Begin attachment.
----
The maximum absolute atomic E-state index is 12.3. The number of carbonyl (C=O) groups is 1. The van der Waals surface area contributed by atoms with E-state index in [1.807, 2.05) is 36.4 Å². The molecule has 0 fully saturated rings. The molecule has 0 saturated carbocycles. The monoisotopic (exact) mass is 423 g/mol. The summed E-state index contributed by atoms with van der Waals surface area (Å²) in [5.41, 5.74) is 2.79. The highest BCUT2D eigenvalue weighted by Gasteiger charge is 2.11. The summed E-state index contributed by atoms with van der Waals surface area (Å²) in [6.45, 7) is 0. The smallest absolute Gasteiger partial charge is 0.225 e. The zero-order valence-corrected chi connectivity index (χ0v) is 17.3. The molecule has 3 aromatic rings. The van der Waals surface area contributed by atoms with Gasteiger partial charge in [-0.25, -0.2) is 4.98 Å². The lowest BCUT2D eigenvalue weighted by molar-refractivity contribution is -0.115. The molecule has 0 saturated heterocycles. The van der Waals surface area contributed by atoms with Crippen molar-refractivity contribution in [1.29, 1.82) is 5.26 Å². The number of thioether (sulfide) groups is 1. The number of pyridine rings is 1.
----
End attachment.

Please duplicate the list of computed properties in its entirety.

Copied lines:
The maximum absolute atomic E-state index is 12.3. The number of carbonyl (C=O) groups is 1. The van der Waals surface area contributed by atoms with E-state index in [1.807, 2.05) is 36.4 Å². The molecule has 0 fully saturated rings. The molecule has 0 saturated carbocycles. The monoisotopic (exact) mass is 423 g/mol. The summed E-state index contributed by atoms with van der Waals surface area (Å²) in [5.41, 5.74) is 2.79. The highest BCUT2D eigenvalue weighted by Gasteiger charge is 2.11. The summed E-state index contributed by atoms with van der Waals surface area (Å²) in [6.45, 7) is 0. The smallest absolute Gasteiger partial charge is 0.225 e. The zero-order valence-corrected chi connectivity index (χ0v) is 17.3. The molecule has 3 aromatic rings. The van der Waals surface area contributed by atoms with Gasteiger partial charge in [-0.25, -0.2) is 4.98 Å². The lowest BCUT2D eigenvalue weighted by molar-refractivity contribution is -0.115. The molecule has 0 saturated heterocycles. The van der Waals surface area contributed by atoms with Crippen molar-refractivity contribution in [1.29, 1.82) is 5.26 Å². The number of thioether (sulfide) groups is 1. The number of pyridine rings is 1.